Richardson, W. L. (William Lambert), 1842-1932. Collection of gynecological and obstetrical instrumentation, 1860-1920
Scope and Contents
Consists of obstetrical and gynecological instrumentation formerly belonging to W. L (William Lambert) Richardson.
Language of Materials
Object labels, inscriptions, etc. are primarily in English.
Conditions Governing Access
Warren Anatomical Museum objects are available for research access. Access is premised on the availability of space and staff to facilitate use. Contact Public Services for the Warren Anatomical Museum for more information.
Biographical / Historical
William Lambert Richardson (1842-1932), A.B., 1864, Harvard College, Cambridge, Massachusetts; A.M. and M.D., 1867, Harvard Medical School, Boston, Massachusetts, practiced medicine with a specialty in obstetrics from 1868 to 1922, taught Obstetrics at Harvard Medical School from 1871 to 1907, and re-opened the Boston Lying-In Hospital in 1873.
William Lambert Richardson was born in Boston on September 6, 1842, to Jeffrey Richardson (1789-1879) and Julia Lambert (Brackett) Richardson (1812-1886). He graduated with an A.B. from Harvard College in 1864 and began immediately at Harvard Medical School. After graduating with an A.M. and M.D. in 1867, he continued his education in Vienna and Dublin. Upon his return to Boston in 1868 he began to practice medicine with a focus on obstetrics. He worked at many of the major hospitals around the city, including the Massachusetts General Hospital, the Children's Hospital, and the Boston Dispensary. In 1871 he became an instructor in Obstetrics at Harvard Medical School. He was promoted to Assistant Professor in 1882 and full Professor in 1886. He served as Dean of the Medical School from 1893-1899, and Dean of the Faculty of Medicine from 1899 until his retirement in 1907.
Richardson is best known for his association with the Boston Lying-In Hospital. In 1873, Richardson felt that Boston required a maternity hospital, and revived the Boston Lying-In Hospital. The institution was located in the South End. It had been incorporated as a small maternity hospital in 1832 but closed due to a lack of support in 1857. The need for maternity care was evident as soon as the hospital re-opened its doors, and the number of patients continually increased. The building was remodeled and enlarged over time under Richardson's direction. A training school for nurses was opened in 1888. In 1922, the hospital was moved to a new location on Longwood Avenue, very close to the Harvard Medical School. Richardson retired the same year. During his tenure with the hospital, 75,000 infants were delivered under its care and 291 physicians were trained in Obstetrics.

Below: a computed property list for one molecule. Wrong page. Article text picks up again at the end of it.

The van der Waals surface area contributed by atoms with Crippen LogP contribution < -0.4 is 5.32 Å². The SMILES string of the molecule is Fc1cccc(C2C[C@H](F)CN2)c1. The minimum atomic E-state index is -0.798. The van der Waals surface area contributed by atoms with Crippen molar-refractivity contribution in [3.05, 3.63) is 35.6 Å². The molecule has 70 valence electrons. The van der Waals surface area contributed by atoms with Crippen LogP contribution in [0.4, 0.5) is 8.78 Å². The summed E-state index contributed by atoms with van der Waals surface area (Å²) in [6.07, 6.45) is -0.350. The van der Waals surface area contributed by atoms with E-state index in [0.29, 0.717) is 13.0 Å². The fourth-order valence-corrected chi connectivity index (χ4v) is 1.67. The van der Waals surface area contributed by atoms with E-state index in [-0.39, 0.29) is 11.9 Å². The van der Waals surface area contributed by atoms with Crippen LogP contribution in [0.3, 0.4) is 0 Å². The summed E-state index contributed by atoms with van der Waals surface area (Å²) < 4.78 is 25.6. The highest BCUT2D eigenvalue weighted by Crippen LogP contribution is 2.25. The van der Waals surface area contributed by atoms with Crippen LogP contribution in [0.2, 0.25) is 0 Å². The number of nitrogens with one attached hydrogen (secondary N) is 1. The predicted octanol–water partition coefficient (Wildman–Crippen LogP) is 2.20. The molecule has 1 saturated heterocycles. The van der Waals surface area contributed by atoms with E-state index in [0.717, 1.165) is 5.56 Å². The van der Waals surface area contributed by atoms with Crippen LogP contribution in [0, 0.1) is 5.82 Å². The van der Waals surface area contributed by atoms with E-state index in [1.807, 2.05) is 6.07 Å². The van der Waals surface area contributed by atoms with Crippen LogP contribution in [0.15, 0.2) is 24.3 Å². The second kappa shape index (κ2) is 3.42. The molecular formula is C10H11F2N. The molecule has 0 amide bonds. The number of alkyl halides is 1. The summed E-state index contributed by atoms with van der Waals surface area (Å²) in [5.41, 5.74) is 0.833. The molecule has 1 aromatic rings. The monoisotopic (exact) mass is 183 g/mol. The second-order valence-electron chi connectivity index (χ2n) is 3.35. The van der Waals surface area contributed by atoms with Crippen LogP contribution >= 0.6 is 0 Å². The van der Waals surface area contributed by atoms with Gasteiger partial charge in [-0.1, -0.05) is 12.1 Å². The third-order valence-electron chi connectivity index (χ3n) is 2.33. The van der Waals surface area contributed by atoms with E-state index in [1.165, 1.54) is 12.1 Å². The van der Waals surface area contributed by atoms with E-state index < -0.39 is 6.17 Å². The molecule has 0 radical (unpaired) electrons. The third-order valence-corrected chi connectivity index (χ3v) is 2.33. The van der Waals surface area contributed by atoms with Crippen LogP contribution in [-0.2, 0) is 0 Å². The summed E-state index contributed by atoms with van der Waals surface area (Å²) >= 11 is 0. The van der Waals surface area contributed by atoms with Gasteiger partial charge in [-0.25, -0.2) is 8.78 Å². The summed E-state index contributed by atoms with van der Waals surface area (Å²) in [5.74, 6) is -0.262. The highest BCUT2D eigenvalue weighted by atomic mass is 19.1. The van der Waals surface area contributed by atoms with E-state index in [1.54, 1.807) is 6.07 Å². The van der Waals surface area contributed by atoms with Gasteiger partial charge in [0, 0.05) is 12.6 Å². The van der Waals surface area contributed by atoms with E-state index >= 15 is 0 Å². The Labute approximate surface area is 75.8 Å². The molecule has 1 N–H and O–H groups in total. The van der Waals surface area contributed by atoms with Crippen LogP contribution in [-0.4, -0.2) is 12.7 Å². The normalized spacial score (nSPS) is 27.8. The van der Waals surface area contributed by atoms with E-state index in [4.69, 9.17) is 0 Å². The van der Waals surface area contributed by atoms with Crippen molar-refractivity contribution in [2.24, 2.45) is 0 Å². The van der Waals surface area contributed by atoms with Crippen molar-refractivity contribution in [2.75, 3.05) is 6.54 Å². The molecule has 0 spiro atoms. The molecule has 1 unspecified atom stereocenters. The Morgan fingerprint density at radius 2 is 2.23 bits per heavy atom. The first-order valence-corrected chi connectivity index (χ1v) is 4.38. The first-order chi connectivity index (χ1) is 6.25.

Richardson was a member of the Board of Overseers of Harvard from 1905 to 1915. He was a Fellow of The American Academy of Arts and Sciences and an Honorary Fellow of the American Gynecological Society. He was a member of the American Public Health Association and the Massachusetts Medical Society. Richardson also served for thirty years as treasurer of the Benevolent Society, an organization that assisted physicians and their families who were struggling financially. He was made Professor Emeritus at Harvard Medical School when he resigned in 1907, and President Emeritus of the Boston Lying-In Hospital in 1922. Upon his death, he endowed a Professorship of Obstetrics at Harvard Medical School.
Richardson married Olivia Atchison (1843-1890), in Portland in 1867. He died on October 20, 1932, at his home in Back Bay.
Immediate Source of Acquisition
Donated by W. L. Richardson on November 23, 1923 (Acc. #2020-073-W) and by the Boston Lying-In Hospital on December 13, 1933 (M3508-W).
These objects were processed as part of the Warren Anatomical Museum's 2019 LEAN project "Maximizing Cataloging Output for the Warren Anatomical Museum Instrumentation Backlog Through Minimal Processing."
Part of the Center for the History of Medicine (Francis A. Countway Library of Medicine) Repository
The Center for the History of Medicine in the Francis A. Countway Library of Medicine is one of the world's leading resources for the study of the history of health and medicine. Our mission is to enable the history of medicine and public health to inform healthcare, the health sciences, and the societies in which they are embedded.
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